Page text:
The history of blacks in Hollywood has been examined and explored over the past fifty years by noted film historian and NYU professor Donald Bogle, whose celebrated works includes Toms, Coons, Mulattoes, Mammies and Bucks: An Interpretative History of Blacks in Films. In Black Hollywood: Is it Well Preserved? Bogle, after a fascinating historical presentation, interviews African American talent scout Dolores Robinson who launched the careers of LeVar Burton, Martin Sheen, Emilio Estevez, and her daughter Holly Robinson Peete; Hollywood producer Debra Martin Chase, the first black female to have a deal with a major studio whose works include The Preachers Wife, Princess Diaries, Sisterhood of the Traveling Pants and the biopic Harriett; and Cheryl Boone Isaacs, the first African American to serve as president of the Academy of Motion Pictures Arts and Sciences, whose brother, Ashley Boone, was the first black president of a major Hollywood studio, on their lives and careers, and the need to preserve this important part of Hollywood history. Following these interviews will be a Q&A session with questions from The HistoryMakers EntertainmentMakers Advisory Committee.
This 90-minute program is scheduled to stream on YouTube at 12:00 noon EST on Sunday, December 13, 2020 as the thirteenth installment of The HistoryMakers 20@2020: 20 Days and 20 Nights Convening and Celebration.
Donald Bogle is a film historian and author. In 1973, Bogle published his first book, Toms, Coons, Mulattoes, Mammies, and Bucks: An Interpretive History of Blacks in American Films in 1973, which won the Theatre Library Association Award as the best film book of the year. Bogle then went on to complete several other literary works. His work has also yielded an award-winning movie based upon Dorothy Dandridge’s life, Introducing Dorothy Dandridge, starring Halle Berry. He has appeared as a commentator for numerous television documentaries and has been interviewed on several television programs, including The Today Show, Good Morning America, Oprah, and Entertainment Tonight. He has also written articles that have appeared in Film Comment, Spin, Essence, Elan, University Review, and Freedomways. In addition, Bogle has taught at Rutgers University, Lincoln University, the University of Pennsylvania and the Tisch School of the Arts at New York University. Source: The HistoryMakers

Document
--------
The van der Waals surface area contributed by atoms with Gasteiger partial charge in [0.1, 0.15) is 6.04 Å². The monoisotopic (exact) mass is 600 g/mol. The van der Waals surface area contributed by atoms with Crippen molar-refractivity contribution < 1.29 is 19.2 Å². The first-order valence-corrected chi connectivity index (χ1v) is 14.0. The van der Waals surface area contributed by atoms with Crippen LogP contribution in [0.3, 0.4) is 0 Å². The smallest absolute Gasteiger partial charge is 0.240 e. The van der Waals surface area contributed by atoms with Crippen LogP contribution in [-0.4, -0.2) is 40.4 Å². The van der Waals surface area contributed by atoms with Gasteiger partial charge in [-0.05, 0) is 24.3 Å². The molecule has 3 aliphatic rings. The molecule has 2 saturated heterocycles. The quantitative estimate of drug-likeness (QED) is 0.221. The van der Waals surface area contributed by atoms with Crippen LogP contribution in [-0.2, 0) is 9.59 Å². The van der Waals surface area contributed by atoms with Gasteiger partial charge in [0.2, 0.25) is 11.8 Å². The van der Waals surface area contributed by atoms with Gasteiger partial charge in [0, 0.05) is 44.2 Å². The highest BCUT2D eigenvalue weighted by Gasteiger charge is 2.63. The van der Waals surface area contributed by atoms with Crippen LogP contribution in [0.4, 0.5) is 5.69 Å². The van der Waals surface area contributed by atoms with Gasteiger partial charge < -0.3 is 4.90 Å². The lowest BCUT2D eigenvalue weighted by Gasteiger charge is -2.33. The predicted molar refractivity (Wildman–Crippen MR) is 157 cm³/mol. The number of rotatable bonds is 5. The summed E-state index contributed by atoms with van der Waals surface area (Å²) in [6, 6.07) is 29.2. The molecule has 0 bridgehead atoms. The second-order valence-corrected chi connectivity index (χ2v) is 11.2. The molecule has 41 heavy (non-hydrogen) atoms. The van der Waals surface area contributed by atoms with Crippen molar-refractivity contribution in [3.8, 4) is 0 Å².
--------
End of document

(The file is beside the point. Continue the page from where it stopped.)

Cheryl Boone Isaacs is an entertainment executive and former president of the Academy of Motion Picture Arts and Sciences. Boone Isaacs earned her B.A. degree in political science from Whittier College in 1971, and held a variety of roles at several production companies including Columbia Pictures, Melvin Simon Productions, The Ladd Company, Paramount Pictures, and New Line Cinema. In 1997, Boone Isaacs was named president of theatrical marketing for New Line Cinema, and became the first African American woman to head a studio marketing department. In 2000, she founded CBI Enterprises, Inc., and worked on publicity for The King’s Speech and The Artist. In 2013, Boone Isaacs produced the multi-award-winning documentary Tough Ain’t Enough: Conversations With Albert S. Ruddy, which highlighted the life and career of the two-time Oscar-winning producer. Also in 2013, she was elected (and re-elected in 2015) president of the Academy of Motion Picture Arts and Sciences, launching the initiative A2020 to increase the number of women and minority members to the Academy by 2020. In 2017, Boone Isaacs oversaw the development of the Academy Museum of Motion Pictures in partnership with the Los Angeles Museum of Contemporary Art, before stepping down as president. Boone Isaacs received Essence Magazine’s Trailblazer Award in 2013. In 2014, she was inducted into the NAACP Image Award Hall of Fame, received the African American Film Critics Association Horizon Award, and was named the Chapman University Dodge College of Film and Media Arts O.L. Halsell Filmmaker-in-Residence.
Debra Martin Chase is a movie producer. She graduated from Harvard Law School in 1981 and practiced law for several years. Interested in the film industry, Chase joined the legal department of Columbia Pictures, and by 1989, she was executive assistant to Frank Price. By 1992, Chase was heading Denzel Washington’s production company, Mundy Lane Entertainment, producing The Pelican Brief, Devil in a Blue Dress, The Preacher’s Wife, Courage Under Fire and the Academy Award nominated documentary, Hank Aaron: Chasing the Dream. By 1995, Chase had become the executive vice president of Whitney Houston’s Brown House Productions, which produced the 1997 Emmy nominated television musical Rogers and Hammerstein’s Cinderella, and The Princess Diaries. In 2000, Chase formed Martin Chase Productions; she went on to produce Fox-TV’s Missing and Disney’s The Cheetah Girls, Miracle (2004), and Sisterhood of the Traveling Pants (2005). Source: The HistoryMakers
Singled out by The Hollywood Reporter as one of the top dealmakers in Hollywood, Dolores Robinson has truly become one of the industry's most influential and successful managers. After moving to Los Angeles, CA in 1974 to start a new life with her children, Robinson has since created an impressive reputation in the entertainment industry. In one capacity or another, she has been directly involved in building the careers of some of Hollywood's biggest motion picture and television stars.